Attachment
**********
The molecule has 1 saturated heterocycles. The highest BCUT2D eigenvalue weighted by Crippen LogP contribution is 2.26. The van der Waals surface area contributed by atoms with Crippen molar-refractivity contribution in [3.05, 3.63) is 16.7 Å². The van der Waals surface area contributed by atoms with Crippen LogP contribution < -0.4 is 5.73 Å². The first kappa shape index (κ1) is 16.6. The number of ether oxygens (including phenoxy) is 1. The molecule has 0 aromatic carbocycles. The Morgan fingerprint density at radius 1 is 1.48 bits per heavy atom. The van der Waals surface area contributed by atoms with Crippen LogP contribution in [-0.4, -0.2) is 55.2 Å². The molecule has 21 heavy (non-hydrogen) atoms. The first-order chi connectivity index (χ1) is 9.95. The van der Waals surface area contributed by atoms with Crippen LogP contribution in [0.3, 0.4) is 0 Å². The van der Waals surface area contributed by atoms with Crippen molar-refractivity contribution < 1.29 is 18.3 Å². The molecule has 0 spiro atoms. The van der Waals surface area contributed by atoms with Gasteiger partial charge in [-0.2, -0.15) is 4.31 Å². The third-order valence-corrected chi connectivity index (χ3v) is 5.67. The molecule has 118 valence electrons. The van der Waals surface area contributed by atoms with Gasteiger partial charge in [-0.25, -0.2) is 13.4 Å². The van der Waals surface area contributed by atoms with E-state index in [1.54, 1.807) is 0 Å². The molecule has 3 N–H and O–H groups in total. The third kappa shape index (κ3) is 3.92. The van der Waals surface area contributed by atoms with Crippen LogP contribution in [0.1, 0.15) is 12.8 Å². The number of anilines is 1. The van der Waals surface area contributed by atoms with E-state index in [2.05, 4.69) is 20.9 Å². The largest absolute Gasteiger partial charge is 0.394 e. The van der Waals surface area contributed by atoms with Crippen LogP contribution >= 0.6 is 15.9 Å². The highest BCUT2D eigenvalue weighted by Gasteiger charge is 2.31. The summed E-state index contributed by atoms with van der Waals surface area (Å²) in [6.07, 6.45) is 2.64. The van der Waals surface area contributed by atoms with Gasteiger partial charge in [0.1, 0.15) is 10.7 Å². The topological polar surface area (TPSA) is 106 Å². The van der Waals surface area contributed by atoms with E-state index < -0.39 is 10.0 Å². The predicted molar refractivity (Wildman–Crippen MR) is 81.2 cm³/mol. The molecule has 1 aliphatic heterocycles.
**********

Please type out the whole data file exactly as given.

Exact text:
The molecule has 1 saturated heterocycles. The highest BCUT2D eigenvalue weighted by Crippen LogP contribution is 2.26. The van der Waals surface area contributed by atoms with Crippen molar-refractivity contribution in [3.05, 3.63) is 16.7 Å². The van der Waals surface area contributed by atoms with Crippen LogP contribution < -0.4 is 5.73 Å². The first kappa shape index (κ1) is 16.6. The number of ether oxygens (including phenoxy) is 1. The molecule has 0 aromatic carbocycles. The Morgan fingerprint density at radius 1 is 1.48 bits per heavy atom. The van der Waals surface area contributed by atoms with Crippen LogP contribution in [-0.4, -0.2) is 55.2 Å². The molecule has 21 heavy (non-hydrogen) atoms. The first-order chi connectivity index (χ1) is 9.95. The van der Waals surface area contributed by atoms with Crippen LogP contribution in [0.3, 0.4) is 0 Å². The van der Waals surface area contributed by atoms with Crippen molar-refractivity contribution < 1.29 is 18.3 Å². The molecule has 0 spiro atoms. The van der Waals surface area contributed by atoms with Gasteiger partial charge in [-0.2, -0.15) is 4.31 Å². The third-order valence-corrected chi connectivity index (χ3v) is 5.67. The molecule has 118 valence electrons. The van der Waals surface area contributed by atoms with Gasteiger partial charge in [-0.25, -0.2) is 13.4 Å². The van der Waals surface area contributed by atoms with E-state index in [1.54, 1.807) is 0 Å². The molecule has 3 N–H and O–H groups in total. The third kappa shape index (κ3) is 3.92. The van der Waals surface area contributed by atoms with Crippen LogP contribution in [0.1, 0.15) is 12.8 Å². The number of anilines is 1. The van der Waals surface area contributed by atoms with E-state index in [2.05, 4.69) is 20.9 Å². The largest absolute Gasteiger partial charge is 0.394 e. The van der Waals surface area contributed by atoms with Crippen LogP contribution >= 0.6 is 15.9 Å². The highest BCUT2D eigenvalue weighted by Gasteiger charge is 2.31. The summed E-state index contributed by atoms with van der Waals surface area (Å²) in [6.07, 6.45) is 2.64. The van der Waals surface area contributed by atoms with Gasteiger partial charge in [0.1, 0.15) is 10.7 Å². The topological polar surface area (TPSA) is 106 Å². The van der Waals surface area contributed by atoms with E-state index < -0.39 is 10.0 Å². The predicted molar refractivity (Wildman–Crippen MR) is 81.2 cm³/mol. The molecule has 1 aliphatic heterocycles.